Osama Bin Laden had been raised in a Saudi Arabia that allowed for religious freedom?  What if, instead of being steeped exclusively in the toxic teachings of Wahhabism and Sayyid Qutb, he had been exposed to other forms of Islam, to critics of Islam, to other forms of religious belief, and to liberal religion-based arguments about justice and the common good?

Christians like Scola and Farr have a perfectly sound theological basis for faith-based advocacy of religious freedom.  As the prominent Protestant pastor and theologian John Piper has written, numerous Biblical verses relate that “Christ did his work by being insulted” in stark contrast to Islam in which the “work of Muhammad is based on being honored.”  As the somewhat religiously eclectic but committed freethinker Thomas Jefferson wrote to a majoritarian-Christian America in his landmark 1779 (adopted 1785) Virginia Statute for Religious Freedom, “all attempts to influence” individual religious belief

by temporal punishments, or burthens, or by civil incapacitations…are a departure from the plan of the holy author of our religion, who being lord both of body and mind, yet chose not to propagate it by coercions on either, as was in his Almighty power to do, but to extend it by its influence on reason alone.

Ironically, Christian calls for religious freedom with respect to Islam would manifest precisely the Christian concept of the “church militant” (ecclesia militans).  Muslim entities like the 57 Muslim-majority member states (including “Palestine”) of the Organization of Islamic Cooperation (OIC) have often tried to hide advocacy of de facto Islamic blasphemy laws behind a supposedly “ecumenical veneer” of opposition to “defamation of religion” in general.  Christian calls for religious freedom, come what may in criticism and/or condemnation of any particular faith, ostentatiously breaks ranks with this united front claimed by some Muslims, leaving them to defend religious repression on their own.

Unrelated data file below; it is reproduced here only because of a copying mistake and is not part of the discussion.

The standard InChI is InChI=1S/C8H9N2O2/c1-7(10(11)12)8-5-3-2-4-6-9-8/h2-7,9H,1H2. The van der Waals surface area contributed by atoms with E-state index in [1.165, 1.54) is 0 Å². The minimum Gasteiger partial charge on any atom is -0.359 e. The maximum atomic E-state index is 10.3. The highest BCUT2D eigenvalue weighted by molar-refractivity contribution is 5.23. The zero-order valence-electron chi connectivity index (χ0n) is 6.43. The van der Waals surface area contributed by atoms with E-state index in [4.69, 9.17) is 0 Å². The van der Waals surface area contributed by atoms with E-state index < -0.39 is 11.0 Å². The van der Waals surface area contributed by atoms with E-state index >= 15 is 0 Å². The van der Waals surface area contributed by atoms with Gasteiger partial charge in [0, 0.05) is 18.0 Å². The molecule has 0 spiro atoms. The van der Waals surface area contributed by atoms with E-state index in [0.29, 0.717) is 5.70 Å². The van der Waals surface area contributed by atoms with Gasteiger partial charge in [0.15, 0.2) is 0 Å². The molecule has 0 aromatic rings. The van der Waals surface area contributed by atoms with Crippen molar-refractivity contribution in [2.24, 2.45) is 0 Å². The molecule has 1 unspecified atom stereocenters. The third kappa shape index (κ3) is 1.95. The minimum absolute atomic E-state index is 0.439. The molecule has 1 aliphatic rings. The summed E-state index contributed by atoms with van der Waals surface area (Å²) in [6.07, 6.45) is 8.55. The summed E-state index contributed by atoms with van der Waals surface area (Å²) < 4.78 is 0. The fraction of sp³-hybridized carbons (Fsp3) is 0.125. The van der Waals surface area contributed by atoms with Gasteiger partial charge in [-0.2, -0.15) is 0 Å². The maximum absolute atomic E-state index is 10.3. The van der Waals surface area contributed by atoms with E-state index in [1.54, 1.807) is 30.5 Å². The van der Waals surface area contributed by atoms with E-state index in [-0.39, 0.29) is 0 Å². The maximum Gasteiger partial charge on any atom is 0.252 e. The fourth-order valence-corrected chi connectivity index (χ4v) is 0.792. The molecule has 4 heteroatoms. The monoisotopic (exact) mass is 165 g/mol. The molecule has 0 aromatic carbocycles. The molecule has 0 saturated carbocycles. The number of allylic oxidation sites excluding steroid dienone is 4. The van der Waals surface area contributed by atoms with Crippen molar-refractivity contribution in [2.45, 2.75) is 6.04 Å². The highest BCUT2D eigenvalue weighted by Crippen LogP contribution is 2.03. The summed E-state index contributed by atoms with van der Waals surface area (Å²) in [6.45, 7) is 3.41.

European opponents of blasphemy laws like Scola, though, will have to begin actually with their own continent.  Scola’s native Italy as well as seven other European countries (out of a total of 45, or 18%) had blasphemy laws according to a 2011 Pew Forum on Religion and Public Life study.  Somewhat similar to blasphemy laws, laws against “defamation” of religion also existed in 36 European countries (80%), while collectively religious restrictions of various sorts exist in 47% of countries worldwide.